Employees can optimally perform their work only in the right conditions and workloads with the appropriate reward. And managers too often interpret their work efficiency in terms of “do more in less time”. The consequence of such delegated tasks is, of course, employee burnout and general dissatisfaction. They say that money is the ruler of the world, and it would certainly not work in companies without it.
But what happens when money is the only guide? Attention is paid to sales, but the need for development is neglected because it entails costs. Another aspect that is observed in this way of managing and delegating tasks is that employees do not feel that they will see any of this money. They feel they are not rewarded enough. Such a strategy is only possible in the short term (often at the beginning of business). In the long run, employees also need a piece of this cake.
5. Ineffective communication
Poor communication in companies is reflected in daily routines and relationships. Most of the poor communication is in terms of expectations and goals. Most employees do not know exactly what is expected of them and why they are performing a particular task. Poor communication leads to poor relationships, unfulfilled tasks, and dissatisfaction, all of which have a profound effect on productivity in the company. Poor communication is the reason for inefficient work processes, which represent the most hidden costs of the company and threaten its profit. Managers play a key role in establishing and maintaining a communication culture within the company and are responsible for solving the problem.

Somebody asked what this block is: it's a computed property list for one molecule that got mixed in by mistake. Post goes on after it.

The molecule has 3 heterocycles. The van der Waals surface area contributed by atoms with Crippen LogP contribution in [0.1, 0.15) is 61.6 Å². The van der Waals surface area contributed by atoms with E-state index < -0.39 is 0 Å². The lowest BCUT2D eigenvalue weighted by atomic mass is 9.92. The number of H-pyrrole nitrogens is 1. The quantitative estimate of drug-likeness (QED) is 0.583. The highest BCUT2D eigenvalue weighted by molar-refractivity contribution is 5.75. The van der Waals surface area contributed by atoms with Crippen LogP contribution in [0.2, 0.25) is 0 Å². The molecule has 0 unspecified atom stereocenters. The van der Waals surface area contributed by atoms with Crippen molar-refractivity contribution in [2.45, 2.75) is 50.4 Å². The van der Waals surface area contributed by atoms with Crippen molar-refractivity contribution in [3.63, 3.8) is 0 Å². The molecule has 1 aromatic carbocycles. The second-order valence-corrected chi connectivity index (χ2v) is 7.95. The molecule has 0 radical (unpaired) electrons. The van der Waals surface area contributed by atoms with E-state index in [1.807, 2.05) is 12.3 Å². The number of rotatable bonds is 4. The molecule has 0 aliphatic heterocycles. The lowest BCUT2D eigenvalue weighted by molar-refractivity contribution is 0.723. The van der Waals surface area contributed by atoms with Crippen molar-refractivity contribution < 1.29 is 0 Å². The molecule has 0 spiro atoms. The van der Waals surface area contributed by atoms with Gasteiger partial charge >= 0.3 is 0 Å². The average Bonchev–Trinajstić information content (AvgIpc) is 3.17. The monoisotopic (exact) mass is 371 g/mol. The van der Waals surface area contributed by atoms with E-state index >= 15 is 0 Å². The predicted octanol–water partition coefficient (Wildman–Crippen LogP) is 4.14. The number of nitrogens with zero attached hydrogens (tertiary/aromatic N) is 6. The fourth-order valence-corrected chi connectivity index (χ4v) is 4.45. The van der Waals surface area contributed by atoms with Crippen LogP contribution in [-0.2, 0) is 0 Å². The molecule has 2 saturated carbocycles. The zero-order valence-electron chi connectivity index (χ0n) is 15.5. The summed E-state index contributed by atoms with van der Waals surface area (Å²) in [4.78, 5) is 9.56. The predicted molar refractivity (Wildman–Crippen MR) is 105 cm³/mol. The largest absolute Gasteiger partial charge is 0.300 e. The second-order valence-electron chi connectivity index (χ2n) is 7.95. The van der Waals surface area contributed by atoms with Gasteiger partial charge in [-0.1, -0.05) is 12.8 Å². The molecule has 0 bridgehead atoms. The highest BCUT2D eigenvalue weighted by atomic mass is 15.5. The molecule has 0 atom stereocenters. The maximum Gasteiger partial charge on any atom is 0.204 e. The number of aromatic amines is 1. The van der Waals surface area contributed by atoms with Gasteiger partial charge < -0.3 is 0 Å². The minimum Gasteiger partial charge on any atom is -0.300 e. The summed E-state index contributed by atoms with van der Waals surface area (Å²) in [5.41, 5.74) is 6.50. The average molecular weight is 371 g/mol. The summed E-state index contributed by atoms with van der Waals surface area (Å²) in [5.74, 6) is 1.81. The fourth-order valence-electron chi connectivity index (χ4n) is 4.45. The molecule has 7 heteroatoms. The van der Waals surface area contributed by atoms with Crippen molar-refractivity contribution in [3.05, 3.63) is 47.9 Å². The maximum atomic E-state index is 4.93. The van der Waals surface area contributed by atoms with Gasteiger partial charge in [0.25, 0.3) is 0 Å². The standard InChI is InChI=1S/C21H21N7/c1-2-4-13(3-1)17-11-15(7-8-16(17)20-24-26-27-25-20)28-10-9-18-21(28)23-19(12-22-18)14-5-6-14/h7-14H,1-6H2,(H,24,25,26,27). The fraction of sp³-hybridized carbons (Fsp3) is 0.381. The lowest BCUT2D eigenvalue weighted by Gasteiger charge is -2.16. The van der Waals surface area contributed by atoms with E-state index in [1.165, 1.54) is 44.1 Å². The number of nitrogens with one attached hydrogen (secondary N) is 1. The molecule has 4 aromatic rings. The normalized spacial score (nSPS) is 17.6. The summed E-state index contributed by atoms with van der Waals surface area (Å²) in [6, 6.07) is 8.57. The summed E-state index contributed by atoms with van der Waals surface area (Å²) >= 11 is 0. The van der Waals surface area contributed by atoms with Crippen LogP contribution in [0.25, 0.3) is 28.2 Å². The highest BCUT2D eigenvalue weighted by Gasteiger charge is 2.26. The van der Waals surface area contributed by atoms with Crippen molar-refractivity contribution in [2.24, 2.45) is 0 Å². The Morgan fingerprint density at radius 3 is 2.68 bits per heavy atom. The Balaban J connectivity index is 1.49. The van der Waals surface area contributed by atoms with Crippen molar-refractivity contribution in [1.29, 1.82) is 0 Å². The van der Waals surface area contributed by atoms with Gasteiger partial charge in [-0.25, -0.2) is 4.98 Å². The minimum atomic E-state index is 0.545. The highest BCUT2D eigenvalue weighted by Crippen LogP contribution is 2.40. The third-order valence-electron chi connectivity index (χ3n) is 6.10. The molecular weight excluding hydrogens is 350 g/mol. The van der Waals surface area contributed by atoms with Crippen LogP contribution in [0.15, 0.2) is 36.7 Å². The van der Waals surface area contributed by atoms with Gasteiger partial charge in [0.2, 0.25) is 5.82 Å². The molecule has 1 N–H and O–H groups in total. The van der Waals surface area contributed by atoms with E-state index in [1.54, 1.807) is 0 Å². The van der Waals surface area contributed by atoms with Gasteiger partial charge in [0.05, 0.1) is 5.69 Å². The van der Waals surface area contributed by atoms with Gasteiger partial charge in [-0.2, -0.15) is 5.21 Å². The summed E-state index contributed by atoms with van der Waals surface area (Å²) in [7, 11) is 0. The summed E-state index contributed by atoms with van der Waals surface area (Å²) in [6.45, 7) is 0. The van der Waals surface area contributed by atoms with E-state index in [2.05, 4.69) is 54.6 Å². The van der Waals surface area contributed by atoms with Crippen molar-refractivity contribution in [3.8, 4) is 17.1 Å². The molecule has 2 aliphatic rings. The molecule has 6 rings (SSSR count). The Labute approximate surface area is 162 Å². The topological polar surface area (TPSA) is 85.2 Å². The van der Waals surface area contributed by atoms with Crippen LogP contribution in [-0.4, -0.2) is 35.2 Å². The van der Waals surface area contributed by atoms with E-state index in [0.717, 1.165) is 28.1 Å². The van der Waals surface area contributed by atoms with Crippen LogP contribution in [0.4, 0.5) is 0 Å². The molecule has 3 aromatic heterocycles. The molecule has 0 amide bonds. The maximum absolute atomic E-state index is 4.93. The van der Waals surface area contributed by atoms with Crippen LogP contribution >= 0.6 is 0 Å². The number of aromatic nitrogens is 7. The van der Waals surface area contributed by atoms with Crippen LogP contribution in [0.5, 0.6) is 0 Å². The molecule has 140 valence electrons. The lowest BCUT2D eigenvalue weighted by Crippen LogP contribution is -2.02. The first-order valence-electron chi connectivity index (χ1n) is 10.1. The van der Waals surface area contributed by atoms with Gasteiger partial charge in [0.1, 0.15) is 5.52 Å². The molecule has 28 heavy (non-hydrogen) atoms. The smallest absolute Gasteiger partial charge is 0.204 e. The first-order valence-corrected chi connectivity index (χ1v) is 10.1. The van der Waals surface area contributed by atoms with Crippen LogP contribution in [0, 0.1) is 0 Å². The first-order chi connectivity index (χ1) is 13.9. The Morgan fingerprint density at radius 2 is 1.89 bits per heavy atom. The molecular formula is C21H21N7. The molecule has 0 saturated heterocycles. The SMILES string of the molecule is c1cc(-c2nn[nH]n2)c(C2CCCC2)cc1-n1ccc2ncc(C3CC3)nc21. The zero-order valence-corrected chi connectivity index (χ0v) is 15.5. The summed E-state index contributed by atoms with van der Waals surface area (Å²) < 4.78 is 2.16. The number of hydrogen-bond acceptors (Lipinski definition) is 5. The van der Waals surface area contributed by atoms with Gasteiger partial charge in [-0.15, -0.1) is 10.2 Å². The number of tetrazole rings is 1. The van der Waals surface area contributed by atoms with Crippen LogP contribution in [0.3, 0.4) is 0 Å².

When a business is growing and visions of the company are being created, managers are exposed to the risk of being blown away. The vision is absolutely necessary for the company. Only to the extent that it gives the company direction and ambitions. In the short and medium-term, the leader must focus primarily on the implementation of the goals that will lead to the vision. Executives are overwhelmed by the desire to achieve a vision. It often does not sufficiently address the actual capability of the company and the operational implementation of its goals. Leaders who change direction quickly, change priorities and have no clearly defined short-term goals by over-focusing on the vision. That they threaten the company’s sustainable growth.
7. Resistance to change
No one is really a big fan of change, but the key task of leaders is to introduce and manage change. The only constant for leaders is change. That is stressful for everyone, so leaders often strive to maintain what is already known. Maintaining what is known to businesses means stagnating and threatening a business. The market is changing. Marketing approaches are changing, development guidelines are changing, technology is changing. And most importantly, the needs and conditions of employees are changing. By adopting changes, managers give up control for a short time, which is not easy but absolutely necessary. If employees often come to you with ideas that are unrealistic and dreamy for you, you are definitely the leader who got caught up in that mistake.
The good thing about it is that mistakes give us the opportunity to grow and develop. So hurry up and make sure your business is successful.